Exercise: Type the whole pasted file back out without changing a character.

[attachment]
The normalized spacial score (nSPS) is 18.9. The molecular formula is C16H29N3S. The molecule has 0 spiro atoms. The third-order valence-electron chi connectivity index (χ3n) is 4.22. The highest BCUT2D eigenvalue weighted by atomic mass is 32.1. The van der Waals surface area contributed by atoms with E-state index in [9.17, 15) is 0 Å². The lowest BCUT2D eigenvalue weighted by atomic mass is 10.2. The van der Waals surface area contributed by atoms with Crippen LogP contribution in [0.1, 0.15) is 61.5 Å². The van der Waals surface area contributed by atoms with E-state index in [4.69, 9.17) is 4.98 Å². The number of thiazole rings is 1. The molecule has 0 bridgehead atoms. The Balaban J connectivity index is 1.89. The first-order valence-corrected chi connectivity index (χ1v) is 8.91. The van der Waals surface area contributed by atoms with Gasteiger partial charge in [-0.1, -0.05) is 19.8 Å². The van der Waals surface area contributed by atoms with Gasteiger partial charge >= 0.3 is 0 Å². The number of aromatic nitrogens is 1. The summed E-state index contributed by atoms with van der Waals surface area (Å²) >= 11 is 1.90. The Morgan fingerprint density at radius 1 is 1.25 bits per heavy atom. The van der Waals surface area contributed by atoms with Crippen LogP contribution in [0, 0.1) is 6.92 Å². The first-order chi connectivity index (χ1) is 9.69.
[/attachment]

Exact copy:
The normalized spacial score (nSPS) is 18.9. The molecular formula is C16H29N3S. The molecule has 0 spiro atoms. The third-order valence-electron chi connectivity index (χ3n) is 4.22. The highest BCUT2D eigenvalue weighted by atomic mass is 32.1. The van der Waals surface area contributed by atoms with E-state index in [9.17, 15) is 0 Å². The lowest BCUT2D eigenvalue weighted by atomic mass is 10.2. The van der Waals surface area contributed by atoms with Crippen LogP contribution in [0.1, 0.15) is 61.5 Å². The van der Waals surface area contributed by atoms with E-state index in [4.69, 9.17) is 4.98 Å². The number of thiazole rings is 1. The molecule has 0 bridgehead atoms. The Balaban J connectivity index is 1.89. The first-order valence-corrected chi connectivity index (χ1v) is 8.91. The van der Waals surface area contributed by atoms with Gasteiger partial charge in [-0.1, -0.05) is 19.8 Å². The van der Waals surface area contributed by atoms with Gasteiger partial charge >= 0.3 is 0 Å². The number of aromatic nitrogens is 1. The summed E-state index contributed by atoms with van der Waals surface area (Å²) >= 11 is 1.90. The Morgan fingerprint density at radius 1 is 1.25 bits per heavy atom. The van der Waals surface area contributed by atoms with Crippen LogP contribution in [0, 0.1) is 6.92 Å². The first-order chi connectivity index (χ1) is 9.69.